Saudi Foreign Minister Ibrahim Bin Abdulaziz Al-Assaf addresses the 74th session of the United Nations General Assembly, Thursday, Sept. 26, 2019, at the United Nations headquarters. (AP Photo/Frank Franklin II)

Saudi FM: Financial pressure is best way to control Iran

September 26, 2019 - 8:17 pm

UNITED NATIONS (AP) — Saudi Arabia called on the world to apply "utmost pressure with every tool available" to end Iran's aggressive conduct, saying Thursday that the most effective way to control Tehran is to cut off its financial resources.

Saudi Foreign Minister Ibrahim al-Assaf again blamed Iran for the Sept. 14 missile and drone attack on Saudi oil facilities, which jolted global oil prices and temporarily knocked out nearly 6% of daily global crude production.

"We know very well who stood behind this aggression," Al-Assaf told the U.N. General Assembly. He called the strikes a flagrant violation of international laws and a threat to international peace and security.

"We have known that regime for 40 years. It is good at nothing but masterminding explosions, destruction and assassinations, not only in our region but also throughout the world," Al-Assaf said. "Utmost pressure with every tool available should be applied to end the terrorist and aggressive conduct of the Iranian regime."

Saudi Arabia insists Iranian weapons were used and has invited U.N. investigators to assess where the strikes were launched. The United States, France, Britain and Germany also blame Iran, which has been under U.S. sanctions since 2018.

Iran has repeatedly and vehemently denied any involvement, and its president, Hassan Rouhani, says the Tehran government will not talk until the sanctions are lifted.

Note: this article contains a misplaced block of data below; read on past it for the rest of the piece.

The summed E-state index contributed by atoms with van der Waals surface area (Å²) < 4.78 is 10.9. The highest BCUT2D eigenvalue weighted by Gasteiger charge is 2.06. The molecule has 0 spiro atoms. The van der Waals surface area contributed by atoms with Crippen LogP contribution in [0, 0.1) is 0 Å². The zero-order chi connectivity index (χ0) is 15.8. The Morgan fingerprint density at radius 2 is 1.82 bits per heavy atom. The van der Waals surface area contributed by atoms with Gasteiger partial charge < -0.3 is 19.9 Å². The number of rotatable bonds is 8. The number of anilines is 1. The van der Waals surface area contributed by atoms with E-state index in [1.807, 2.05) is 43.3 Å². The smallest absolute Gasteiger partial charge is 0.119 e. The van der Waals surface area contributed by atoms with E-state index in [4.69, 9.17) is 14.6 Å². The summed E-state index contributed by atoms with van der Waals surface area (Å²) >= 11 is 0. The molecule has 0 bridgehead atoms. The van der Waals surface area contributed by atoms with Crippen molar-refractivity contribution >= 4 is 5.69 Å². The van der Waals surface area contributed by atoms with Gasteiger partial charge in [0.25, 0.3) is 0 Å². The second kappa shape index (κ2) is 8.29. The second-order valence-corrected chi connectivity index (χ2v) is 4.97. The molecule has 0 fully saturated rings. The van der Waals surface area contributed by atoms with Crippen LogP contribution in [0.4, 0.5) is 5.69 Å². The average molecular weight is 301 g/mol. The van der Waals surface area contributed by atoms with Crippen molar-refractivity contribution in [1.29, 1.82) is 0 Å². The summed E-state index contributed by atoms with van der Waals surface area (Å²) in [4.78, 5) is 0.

"Cease this policy of maximum pressure and pursue a policy of dialogue and logic and reason," he stressed at a news conference on the sidelines of the General Assembly on Thursday.

U.S. President Donald Trump has deferred, at least for now, any immediate military strike on Iran. But he approved a broader effort to beef up security in Saudi Arabia and the region. He told reporters that showing restraint "shows far more strength" than launching retaliatory strikes now.

The U.S. said Thursday it was sending one Patriot missile battery and four ground-based radar systems to Saudi Arabia, in what officials describe as the first steps to help the kingdom protect itself against Iranian attacks. Two more Patriot batteries and a THAAD missile defense system will be prepared to go later if needed, and the deployment will involve about 200 troops.

Said al-Assaf: "It is necessary for the international community to realize that cutting off sources of finance is the best way to compel the regime to renounce its militias, prevent it from developing ballistic missiles and put an end to its destabilizing activities in the region and the world."

He added: "We are dealing with a rogue and terrorist system that continues to threaten international peace and security. It also jeopardizes energy supplies and the world economy; hence, the recent attacks are a real test of the international community's will."

Tensions between Iran and the West have risen since Trump withdrew the U.S. from Iran's 2015 nuclear deal with several world powers, saying the agreement was woefully inadequate.

The U.S. went on to impose heavy sanctions on Iran, even as other nations that signed the nuclear accord argued for trying to salvage it. After continuing to comply with the agreement for a year, Iran has returned to expanding its nuclear enrichment program.

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Associated Press journalists Jennifer Peltz and Ted Anthony contributed to this report.

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